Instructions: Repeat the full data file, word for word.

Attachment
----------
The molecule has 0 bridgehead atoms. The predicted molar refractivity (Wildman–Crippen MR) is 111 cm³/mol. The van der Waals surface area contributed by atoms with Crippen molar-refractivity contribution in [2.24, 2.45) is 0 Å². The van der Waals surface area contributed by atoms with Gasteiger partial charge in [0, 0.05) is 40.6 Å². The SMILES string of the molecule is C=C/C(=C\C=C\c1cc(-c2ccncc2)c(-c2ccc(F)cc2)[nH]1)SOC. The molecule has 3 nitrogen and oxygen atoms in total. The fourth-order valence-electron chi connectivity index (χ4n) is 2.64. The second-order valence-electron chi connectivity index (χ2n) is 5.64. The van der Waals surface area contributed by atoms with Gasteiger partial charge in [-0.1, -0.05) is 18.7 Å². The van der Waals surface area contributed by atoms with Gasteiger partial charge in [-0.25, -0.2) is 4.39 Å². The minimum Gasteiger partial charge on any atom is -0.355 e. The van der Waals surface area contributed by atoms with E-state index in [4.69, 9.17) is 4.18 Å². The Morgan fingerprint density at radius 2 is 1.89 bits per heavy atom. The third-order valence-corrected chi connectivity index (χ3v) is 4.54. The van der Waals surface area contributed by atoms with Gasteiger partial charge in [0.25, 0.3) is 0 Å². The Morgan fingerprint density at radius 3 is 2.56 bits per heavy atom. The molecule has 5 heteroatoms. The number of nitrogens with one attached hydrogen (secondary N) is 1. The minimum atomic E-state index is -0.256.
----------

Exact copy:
The molecule has 0 bridgehead atoms. The predicted molar refractivity (Wildman–Crippen MR) is 111 cm³/mol. The van der Waals surface area contributed by atoms with Crippen molar-refractivity contribution in [2.24, 2.45) is 0 Å². The van der Waals surface area contributed by atoms with Gasteiger partial charge in [0, 0.05) is 40.6 Å². The SMILES string of the molecule is C=C/C(=C\C=C\c1cc(-c2ccncc2)c(-c2ccc(F)cc2)[nH]1)SOC. The molecule has 3 nitrogen and oxygen atoms in total. The fourth-order valence-electron chi connectivity index (χ4n) is 2.64. The second-order valence-electron chi connectivity index (χ2n) is 5.64. The van der Waals surface area contributed by atoms with Gasteiger partial charge in [-0.1, -0.05) is 18.7 Å². The van der Waals surface area contributed by atoms with Gasteiger partial charge in [-0.25, -0.2) is 4.39 Å². The minimum Gasteiger partial charge on any atom is -0.355 e. The van der Waals surface area contributed by atoms with E-state index in [4.69, 9.17) is 4.18 Å². The Morgan fingerprint density at radius 2 is 1.89 bits per heavy atom. The third-order valence-corrected chi connectivity index (χ3v) is 4.54. The van der Waals surface area contributed by atoms with Gasteiger partial charge in [0.25, 0.3) is 0 Å². The Morgan fingerprint density at radius 3 is 2.56 bits per heavy atom. The molecule has 5 heteroatoms. The number of nitrogens with one attached hydrogen (secondary N) is 1. The minimum atomic E-state index is -0.256.